Little comfort can be offered to Virginians worried their state government, in the absence of a budget for the coming fiscal year, will shut down July 1. And the news only got worse Monday.
An Old Dominion shutdown would be the culmination of a months-long partisan rumble over the issue of Medicaid expansion and, more broadly the Affordable Care Act, or Obamacare.
Gov. Terry McAuliffe (D) and Democrats say they remain committed to expanding Medicaid to as many as 400,000 uninsured Virginians though the Affordable Care Act, while leading Republicans have stood united in their opposition to all things Obamacare.
Yet while the tussle over Medicaid has splashed headlines for most of 2014, a new slice of somber news surfaced Monday: Members of the House Appropriations Committee learned the latest revenue collections from the state forecast an approximately $300 million budget shortfall.
Loudoun state Del. Tag Greason (R-32nd), who was in Richmond for the briefing, said the new revenue numbers compound the budget standoff.
Essentially, Greason said, the $300 million shortfall means the gap between the House and Senate budgets widens. Therefore, even if the Medicaid issue is settled, it's likely to take longer for the two chambers to agree on the final spending bill, Greason said.
“Before we were talking about nickels and dimes,” he said of the House and Senate spending proposals, not considering the Medicaid question. “Now we're talking about $100 bills.”
A spokesman for Gov. McAuliffe, Brian Coy, said the new revenue data “just underscores the urgency” for the “two parties to put politics aside and reach a deal.”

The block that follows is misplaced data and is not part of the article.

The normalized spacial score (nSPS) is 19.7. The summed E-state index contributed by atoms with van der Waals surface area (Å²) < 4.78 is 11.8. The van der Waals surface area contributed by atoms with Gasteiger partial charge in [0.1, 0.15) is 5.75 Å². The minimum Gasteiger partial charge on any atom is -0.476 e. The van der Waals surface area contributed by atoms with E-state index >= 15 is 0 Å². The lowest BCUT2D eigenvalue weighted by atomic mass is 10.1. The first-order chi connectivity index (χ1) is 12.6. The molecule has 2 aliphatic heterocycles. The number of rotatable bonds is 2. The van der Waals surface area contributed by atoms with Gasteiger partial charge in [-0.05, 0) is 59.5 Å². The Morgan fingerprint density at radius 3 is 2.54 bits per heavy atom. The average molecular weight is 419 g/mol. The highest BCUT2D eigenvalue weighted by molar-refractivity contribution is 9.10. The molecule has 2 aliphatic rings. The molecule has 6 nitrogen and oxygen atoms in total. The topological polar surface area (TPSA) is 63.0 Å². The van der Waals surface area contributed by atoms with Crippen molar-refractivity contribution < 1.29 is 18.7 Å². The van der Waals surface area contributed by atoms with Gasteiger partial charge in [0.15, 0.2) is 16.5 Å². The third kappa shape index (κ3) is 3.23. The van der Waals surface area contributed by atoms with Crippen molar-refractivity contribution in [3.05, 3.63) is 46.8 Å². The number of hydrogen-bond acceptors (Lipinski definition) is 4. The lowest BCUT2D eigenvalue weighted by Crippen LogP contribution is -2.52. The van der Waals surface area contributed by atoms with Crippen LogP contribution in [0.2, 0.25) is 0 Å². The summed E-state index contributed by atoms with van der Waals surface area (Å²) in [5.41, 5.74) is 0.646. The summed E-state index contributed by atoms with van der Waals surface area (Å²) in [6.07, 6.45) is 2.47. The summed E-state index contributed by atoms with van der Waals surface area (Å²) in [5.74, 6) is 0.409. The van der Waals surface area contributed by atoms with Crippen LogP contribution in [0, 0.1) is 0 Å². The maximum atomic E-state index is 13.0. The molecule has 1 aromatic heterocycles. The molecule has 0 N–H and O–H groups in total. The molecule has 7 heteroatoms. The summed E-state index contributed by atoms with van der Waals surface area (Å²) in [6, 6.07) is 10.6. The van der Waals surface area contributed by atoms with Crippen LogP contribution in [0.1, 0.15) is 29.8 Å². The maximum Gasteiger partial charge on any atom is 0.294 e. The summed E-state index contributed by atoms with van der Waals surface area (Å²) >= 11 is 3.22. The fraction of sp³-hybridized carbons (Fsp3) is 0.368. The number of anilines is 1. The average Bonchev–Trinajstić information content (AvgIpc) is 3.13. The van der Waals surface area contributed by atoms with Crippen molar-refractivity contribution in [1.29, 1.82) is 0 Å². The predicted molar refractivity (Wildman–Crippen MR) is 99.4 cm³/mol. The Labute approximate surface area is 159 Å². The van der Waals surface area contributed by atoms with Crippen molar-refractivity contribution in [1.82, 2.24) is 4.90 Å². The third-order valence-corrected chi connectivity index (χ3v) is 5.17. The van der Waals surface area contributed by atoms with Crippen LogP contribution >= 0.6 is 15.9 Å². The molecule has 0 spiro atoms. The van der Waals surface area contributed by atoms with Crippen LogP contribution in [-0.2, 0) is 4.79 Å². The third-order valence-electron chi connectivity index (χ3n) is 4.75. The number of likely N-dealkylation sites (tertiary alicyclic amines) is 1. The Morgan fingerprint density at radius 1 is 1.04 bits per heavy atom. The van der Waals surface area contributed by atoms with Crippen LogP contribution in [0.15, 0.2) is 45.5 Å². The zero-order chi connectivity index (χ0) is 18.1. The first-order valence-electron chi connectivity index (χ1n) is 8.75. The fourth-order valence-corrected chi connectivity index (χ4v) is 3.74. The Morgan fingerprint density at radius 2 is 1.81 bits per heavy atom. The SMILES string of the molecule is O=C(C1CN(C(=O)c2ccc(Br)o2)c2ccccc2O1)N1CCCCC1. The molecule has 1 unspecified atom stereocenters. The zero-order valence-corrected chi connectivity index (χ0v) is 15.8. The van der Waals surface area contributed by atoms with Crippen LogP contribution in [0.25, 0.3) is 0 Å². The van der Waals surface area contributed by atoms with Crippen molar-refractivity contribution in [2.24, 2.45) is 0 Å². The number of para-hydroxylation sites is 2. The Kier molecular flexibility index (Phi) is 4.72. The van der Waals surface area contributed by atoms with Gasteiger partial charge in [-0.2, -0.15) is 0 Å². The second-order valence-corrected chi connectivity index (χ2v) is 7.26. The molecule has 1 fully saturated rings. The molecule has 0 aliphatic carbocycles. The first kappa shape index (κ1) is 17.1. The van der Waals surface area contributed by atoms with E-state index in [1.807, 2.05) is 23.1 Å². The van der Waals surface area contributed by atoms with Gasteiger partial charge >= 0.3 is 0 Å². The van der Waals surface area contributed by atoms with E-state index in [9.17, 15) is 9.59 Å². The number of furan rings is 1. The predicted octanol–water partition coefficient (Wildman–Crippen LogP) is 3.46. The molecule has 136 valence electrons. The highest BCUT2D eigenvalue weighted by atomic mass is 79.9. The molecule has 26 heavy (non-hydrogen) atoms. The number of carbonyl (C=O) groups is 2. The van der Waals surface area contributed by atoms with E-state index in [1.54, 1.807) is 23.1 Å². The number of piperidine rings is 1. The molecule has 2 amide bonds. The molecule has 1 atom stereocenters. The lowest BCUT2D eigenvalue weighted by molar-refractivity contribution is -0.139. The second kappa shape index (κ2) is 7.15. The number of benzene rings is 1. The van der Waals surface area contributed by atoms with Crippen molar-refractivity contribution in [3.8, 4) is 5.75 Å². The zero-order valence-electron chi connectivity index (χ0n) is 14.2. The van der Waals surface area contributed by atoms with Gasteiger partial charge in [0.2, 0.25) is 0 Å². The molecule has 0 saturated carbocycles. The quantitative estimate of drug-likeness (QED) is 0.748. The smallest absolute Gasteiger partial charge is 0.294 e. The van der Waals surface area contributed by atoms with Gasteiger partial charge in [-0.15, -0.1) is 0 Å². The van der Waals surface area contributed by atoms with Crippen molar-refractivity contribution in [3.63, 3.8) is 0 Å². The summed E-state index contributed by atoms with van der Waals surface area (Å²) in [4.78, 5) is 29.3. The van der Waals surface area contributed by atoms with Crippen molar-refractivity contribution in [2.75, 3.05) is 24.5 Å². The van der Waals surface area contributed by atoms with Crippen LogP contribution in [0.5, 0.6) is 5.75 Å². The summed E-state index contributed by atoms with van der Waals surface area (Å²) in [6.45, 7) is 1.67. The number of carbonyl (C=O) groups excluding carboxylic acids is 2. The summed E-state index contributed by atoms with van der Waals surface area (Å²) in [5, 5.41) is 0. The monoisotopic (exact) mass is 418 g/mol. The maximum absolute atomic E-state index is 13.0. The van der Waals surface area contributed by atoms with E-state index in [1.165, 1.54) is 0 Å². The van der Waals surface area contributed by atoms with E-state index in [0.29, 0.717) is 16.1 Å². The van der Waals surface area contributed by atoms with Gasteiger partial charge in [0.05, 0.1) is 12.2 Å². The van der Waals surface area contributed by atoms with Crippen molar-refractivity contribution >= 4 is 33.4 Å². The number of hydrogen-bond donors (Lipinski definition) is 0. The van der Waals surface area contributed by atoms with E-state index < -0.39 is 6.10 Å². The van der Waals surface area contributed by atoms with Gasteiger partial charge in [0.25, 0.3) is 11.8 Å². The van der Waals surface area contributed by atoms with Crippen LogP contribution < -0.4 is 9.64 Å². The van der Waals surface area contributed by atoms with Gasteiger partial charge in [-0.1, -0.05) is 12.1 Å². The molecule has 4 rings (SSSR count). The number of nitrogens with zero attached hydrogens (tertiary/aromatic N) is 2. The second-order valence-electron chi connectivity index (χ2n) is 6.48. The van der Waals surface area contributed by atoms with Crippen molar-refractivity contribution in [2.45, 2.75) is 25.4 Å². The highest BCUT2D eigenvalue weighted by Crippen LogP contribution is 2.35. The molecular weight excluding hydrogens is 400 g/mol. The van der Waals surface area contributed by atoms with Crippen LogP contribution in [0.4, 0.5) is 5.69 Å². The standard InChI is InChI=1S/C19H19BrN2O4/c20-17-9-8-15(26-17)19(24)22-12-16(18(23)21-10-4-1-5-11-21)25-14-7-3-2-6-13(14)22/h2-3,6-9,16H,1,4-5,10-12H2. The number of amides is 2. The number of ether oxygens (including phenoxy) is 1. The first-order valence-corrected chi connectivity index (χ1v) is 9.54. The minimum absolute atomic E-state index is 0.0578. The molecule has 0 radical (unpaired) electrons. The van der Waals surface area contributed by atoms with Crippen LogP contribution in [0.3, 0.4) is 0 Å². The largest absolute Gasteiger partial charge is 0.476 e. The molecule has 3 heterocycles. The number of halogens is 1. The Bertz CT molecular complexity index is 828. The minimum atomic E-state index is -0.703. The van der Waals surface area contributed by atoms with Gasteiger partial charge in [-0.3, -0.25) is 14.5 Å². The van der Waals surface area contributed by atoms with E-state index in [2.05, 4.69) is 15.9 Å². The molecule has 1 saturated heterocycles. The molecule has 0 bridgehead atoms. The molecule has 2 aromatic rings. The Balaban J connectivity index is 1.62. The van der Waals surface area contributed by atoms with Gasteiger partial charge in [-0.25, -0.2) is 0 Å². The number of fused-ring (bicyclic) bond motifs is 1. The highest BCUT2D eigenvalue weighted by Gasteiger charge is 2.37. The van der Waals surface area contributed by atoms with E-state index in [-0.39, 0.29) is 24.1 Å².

Coy said the governor is not interested in separating the Medicaid debate from the budget because Medicaid “is a core part of the budget – about 20 percent.”
Del. Greason has urged the governor to call for the 12 conferees from the House and Senate to sit down in the same room – something that hasn't happened in recent weeks, Greason said.
The governor's spokesman said there's nothing stopping the conferees from doing so. Coy added that it's up to the General Assembly, not the governor, to pass a budget.
In addition to the revenue concern, the state legislators received a briefing on whether McAuliffe has the authority to keep the government open if no budget bill is passed. The answer to that question, state attorneys explained, is that the government could remain open, but employees would basically be working on an “IOU” basis until a budget is finalized.
The attorneys said the governor has no authority to spend money without a budget adopted by the General Assembly.